Gantz has called on the IDF to be ready for a new ground invasion of Gaza.

Gantz commanded the IDF when it fought against Hamas and other Palestinian forces in Gaza in the campaigns Operation Pillar of Defense and Operation Protective Edge.

Controversies

Building on public land allegations

A report in the Israeli daily Yisrael Hayom from March 2010 charged Gantz with illegally extending the perimeter of his yard by several feet to encompass a small plot of land that had been designated public property and subsequently building on it. "The Deputy Chief of the General Staff, Major General Benny Gantz, invaded a public land area adjacent to his home in Rosh HaAyin, illegally and without a permit and a license constructed a nice and wide deck on public land next to his house's yard, enclosed it with a pretty wooden fence – and broke the law." The report included photos of the alleged violations. Gantz admitted to the facts but claimed that the public land in question was not and could not be accessible for use by the public. Two months after town hall officials notified him of the violation, the deck was disassembled and removed.

In February 2011, following the government's decision to promote Gantz to Chief of the General Staff, Attorney Avi'ad Vissuli of the Forum for the Land of Israel submitted a formal objection to Attorney General Yehuda Weinstein and to Judge Ya'akov Turkel, demanding that the appointment be revoked. Vissuli compared the violations attributed to Gantz to the controversial property violations of Major General Yoav Galant.

Role in the death of Corporal Madhat Yusuf

The Second Intifada erupted while Gantz served as Commander of the Judea-Samaria Division. Corporal Madhat Yusuf, a nineteen-year-old Border Guard policeman, was stationed at the time at Joseph's Tomb in present-day Nablus. On 1 October 2000, an armed Palestinian group attacked the tomb, and Yusuf suffered a gunshot wound to the neck from a Palestinian sniper. Rather than send in Israeli rescue forces, Ehud Barak, who was Prime Minister and Minister of Defense at the time, instructed Chief of the General Staff Shaul Mofaz to arrange for the Palestinian Authority to evacuate Yusuf to safety. Despite agreeing to the arrangement, Palestinian security forces failed to arrive, and Yusuf bled to death after four hours.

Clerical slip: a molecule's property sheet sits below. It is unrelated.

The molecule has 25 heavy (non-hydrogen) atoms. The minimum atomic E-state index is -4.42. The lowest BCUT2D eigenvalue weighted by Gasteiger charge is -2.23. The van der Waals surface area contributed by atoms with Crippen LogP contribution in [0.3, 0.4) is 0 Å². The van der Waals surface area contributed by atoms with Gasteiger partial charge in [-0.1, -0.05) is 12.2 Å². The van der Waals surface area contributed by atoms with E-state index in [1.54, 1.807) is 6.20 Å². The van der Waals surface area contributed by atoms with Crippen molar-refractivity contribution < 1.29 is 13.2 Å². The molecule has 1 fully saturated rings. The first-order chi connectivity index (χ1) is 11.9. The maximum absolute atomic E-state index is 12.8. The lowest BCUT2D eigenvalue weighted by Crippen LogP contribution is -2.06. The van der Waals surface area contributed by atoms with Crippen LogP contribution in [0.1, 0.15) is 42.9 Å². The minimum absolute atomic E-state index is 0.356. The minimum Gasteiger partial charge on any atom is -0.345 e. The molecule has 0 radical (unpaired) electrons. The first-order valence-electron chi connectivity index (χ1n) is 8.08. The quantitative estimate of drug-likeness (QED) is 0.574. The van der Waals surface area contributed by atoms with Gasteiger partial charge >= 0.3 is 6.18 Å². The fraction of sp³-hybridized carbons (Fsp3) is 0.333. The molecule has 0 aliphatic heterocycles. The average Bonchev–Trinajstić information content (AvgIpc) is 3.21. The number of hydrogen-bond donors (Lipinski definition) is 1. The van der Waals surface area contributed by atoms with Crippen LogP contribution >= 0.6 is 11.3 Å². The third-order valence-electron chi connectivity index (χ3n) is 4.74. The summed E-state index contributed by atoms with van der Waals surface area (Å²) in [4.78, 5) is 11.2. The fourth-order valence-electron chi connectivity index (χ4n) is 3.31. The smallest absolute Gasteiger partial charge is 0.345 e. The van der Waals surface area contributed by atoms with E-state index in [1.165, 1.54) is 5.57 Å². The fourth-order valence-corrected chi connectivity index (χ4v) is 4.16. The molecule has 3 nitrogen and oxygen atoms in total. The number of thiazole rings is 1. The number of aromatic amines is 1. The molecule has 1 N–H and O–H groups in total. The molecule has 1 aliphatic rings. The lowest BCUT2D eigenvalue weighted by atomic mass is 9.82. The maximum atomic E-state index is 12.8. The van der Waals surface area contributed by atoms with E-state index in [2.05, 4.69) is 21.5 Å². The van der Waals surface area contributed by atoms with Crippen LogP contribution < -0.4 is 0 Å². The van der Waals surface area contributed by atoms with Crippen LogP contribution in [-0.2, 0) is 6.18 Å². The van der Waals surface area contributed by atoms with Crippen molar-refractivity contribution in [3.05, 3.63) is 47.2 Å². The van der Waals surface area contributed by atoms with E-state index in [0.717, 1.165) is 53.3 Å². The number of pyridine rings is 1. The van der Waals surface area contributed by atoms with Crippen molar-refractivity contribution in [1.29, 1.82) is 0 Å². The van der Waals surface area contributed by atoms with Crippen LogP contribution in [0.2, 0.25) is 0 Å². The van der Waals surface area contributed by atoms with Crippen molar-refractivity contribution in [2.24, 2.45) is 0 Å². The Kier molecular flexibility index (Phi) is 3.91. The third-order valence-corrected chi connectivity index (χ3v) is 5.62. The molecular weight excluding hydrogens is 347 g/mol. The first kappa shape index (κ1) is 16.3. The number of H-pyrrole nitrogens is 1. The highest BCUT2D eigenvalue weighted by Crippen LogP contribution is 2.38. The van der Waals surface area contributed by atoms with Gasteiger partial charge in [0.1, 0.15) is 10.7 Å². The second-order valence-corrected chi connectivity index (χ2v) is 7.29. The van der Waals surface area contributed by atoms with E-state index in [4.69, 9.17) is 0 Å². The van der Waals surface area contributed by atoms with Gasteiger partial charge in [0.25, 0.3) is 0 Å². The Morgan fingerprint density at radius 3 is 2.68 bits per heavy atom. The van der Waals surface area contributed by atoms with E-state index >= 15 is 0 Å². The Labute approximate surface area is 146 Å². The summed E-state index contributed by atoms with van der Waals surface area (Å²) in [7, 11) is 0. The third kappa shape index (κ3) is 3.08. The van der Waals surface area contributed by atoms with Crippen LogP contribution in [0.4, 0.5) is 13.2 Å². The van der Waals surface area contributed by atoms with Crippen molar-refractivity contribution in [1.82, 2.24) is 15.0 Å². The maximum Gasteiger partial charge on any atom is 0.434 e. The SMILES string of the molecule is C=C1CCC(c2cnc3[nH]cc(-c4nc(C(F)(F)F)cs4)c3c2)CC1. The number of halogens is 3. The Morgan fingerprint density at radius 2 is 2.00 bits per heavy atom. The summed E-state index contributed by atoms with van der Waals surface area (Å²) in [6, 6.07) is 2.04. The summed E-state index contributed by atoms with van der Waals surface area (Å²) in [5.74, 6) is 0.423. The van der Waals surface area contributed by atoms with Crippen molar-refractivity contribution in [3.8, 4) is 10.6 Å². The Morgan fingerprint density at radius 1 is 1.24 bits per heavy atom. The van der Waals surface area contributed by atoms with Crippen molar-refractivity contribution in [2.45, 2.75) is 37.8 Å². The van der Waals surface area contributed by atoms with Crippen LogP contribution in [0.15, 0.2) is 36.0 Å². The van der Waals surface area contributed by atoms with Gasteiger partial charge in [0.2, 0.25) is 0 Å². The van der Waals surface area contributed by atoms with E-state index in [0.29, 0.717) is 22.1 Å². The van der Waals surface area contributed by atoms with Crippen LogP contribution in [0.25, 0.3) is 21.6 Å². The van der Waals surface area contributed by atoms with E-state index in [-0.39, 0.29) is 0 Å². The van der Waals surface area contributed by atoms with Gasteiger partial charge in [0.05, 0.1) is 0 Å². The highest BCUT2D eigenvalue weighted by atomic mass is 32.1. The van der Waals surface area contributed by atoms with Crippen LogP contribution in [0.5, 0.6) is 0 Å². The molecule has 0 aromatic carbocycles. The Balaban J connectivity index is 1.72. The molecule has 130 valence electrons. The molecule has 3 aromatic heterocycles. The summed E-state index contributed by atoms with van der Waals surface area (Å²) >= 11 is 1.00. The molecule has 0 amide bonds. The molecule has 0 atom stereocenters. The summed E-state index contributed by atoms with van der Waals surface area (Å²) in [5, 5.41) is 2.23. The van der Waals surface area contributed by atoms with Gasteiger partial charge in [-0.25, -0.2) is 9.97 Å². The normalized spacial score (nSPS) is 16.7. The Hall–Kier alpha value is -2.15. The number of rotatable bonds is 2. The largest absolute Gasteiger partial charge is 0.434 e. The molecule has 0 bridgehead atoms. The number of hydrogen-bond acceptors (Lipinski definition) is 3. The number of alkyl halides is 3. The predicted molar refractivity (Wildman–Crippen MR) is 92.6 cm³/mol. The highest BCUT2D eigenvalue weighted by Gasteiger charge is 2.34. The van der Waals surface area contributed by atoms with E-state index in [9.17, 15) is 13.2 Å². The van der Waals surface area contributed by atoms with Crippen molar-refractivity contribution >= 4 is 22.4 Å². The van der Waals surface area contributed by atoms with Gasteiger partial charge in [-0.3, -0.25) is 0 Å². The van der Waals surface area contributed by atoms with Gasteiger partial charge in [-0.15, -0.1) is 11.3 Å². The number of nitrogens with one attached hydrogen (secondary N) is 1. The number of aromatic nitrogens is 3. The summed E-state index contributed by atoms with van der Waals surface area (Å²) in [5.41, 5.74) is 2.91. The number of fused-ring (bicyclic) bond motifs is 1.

Since the incident, relatives and friends of Corporal Yusuf have demanded that various individuals be held accountable for what they consider to have been a preventable tragedy. Early in February 2011, Yusuf's family told reporters they were considering filing a petition with the Supreme Court to challenge the planned appointment of Gantz to Chief of the General Staff.

The Turkel Committee charged with reviewing Gantz's qualifications vis-a-vis his planned appointment to Chief of the General Staff determined that Gantz "was not the most senior ranking commander at the scene, and there were operational as well as political considerations involved in the incident for which he was not responsible."

The contents of this page are sourced from Wikipedia article. The contents are available under the CC BY-SA 4.0 license.